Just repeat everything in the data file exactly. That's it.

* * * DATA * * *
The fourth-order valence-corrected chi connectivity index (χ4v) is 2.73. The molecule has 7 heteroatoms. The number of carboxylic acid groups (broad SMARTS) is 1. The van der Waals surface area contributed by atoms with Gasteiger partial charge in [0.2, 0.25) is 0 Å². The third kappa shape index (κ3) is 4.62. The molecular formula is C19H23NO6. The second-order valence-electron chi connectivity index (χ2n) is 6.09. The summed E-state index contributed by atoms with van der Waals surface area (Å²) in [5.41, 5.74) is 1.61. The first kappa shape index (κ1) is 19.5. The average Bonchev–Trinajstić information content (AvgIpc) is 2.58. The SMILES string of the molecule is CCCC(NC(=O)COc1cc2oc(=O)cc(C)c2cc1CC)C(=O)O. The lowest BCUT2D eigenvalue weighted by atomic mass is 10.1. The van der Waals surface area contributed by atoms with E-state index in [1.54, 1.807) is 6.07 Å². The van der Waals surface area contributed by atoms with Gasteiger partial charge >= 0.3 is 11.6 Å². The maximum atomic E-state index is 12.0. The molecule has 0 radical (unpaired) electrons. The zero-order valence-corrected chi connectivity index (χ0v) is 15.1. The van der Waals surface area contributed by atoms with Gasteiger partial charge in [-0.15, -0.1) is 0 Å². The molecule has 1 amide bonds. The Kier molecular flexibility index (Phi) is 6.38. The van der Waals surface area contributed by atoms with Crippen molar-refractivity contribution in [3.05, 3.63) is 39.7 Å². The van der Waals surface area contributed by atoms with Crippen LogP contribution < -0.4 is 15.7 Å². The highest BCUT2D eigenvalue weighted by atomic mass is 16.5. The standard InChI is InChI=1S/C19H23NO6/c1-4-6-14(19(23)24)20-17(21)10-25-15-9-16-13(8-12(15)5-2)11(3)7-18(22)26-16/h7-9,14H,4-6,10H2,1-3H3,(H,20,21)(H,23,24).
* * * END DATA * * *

The fourth-order valence-corrected chi connectivity index (χ4v) is 2.73. The molecule has 7 heteroatoms. The number of carboxylic acid groups (broad SMARTS) is 1. The van der Waals surface area contributed by atoms with Gasteiger partial charge in [0.2, 0.25) is 0 Å². The third kappa shape index (κ3) is 4.62. The molecular formula is C19H23NO6. The second-order valence-electron chi connectivity index (χ2n) is 6.09. The summed E-state index contributed by atoms with van der Waals surface area (Å²) in [5.41, 5.74) is 1.61. The first kappa shape index (κ1) is 19.5. The average Bonchev–Trinajstić information content (AvgIpc) is 2.58. The SMILES string of the molecule is CCCC(NC(=O)COc1cc2oc(=O)cc(C)c2cc1CC)C(=O)O. The lowest BCUT2D eigenvalue weighted by atomic mass is 10.1. The van der Waals surface area contributed by atoms with E-state index in [1.54, 1.807) is 6.07 Å². The van der Waals surface area contributed by atoms with Gasteiger partial charge >= 0.3 is 11.6 Å². The maximum atomic E-state index is 12.0. The molecule has 0 radical (unpaired) electrons. The zero-order valence-corrected chi connectivity index (χ0v) is 15.1. The van der Waals surface area contributed by atoms with Gasteiger partial charge in [-0.15, -0.1) is 0 Å². The molecule has 1 amide bonds. The Kier molecular flexibility index (Phi) is 6.38. The van der Waals surface area contributed by atoms with Crippen molar-refractivity contribution in [3.05, 3.63) is 39.7 Å². The van der Waals surface area contributed by atoms with Crippen LogP contribution < -0.4 is 15.7 Å². The highest BCUT2D eigenvalue weighted by atomic mass is 16.5. The standard InChI is InChI=1S/C19H23NO6/c1-4-6-14(19(23)24)20-17(21)10-25-15-9-16-13(8-12(15)5-2)11(3)7-18(22)26-16/h7-9,14H,4-6,10H2,1-3H3,(H,20,21)(H,23,24).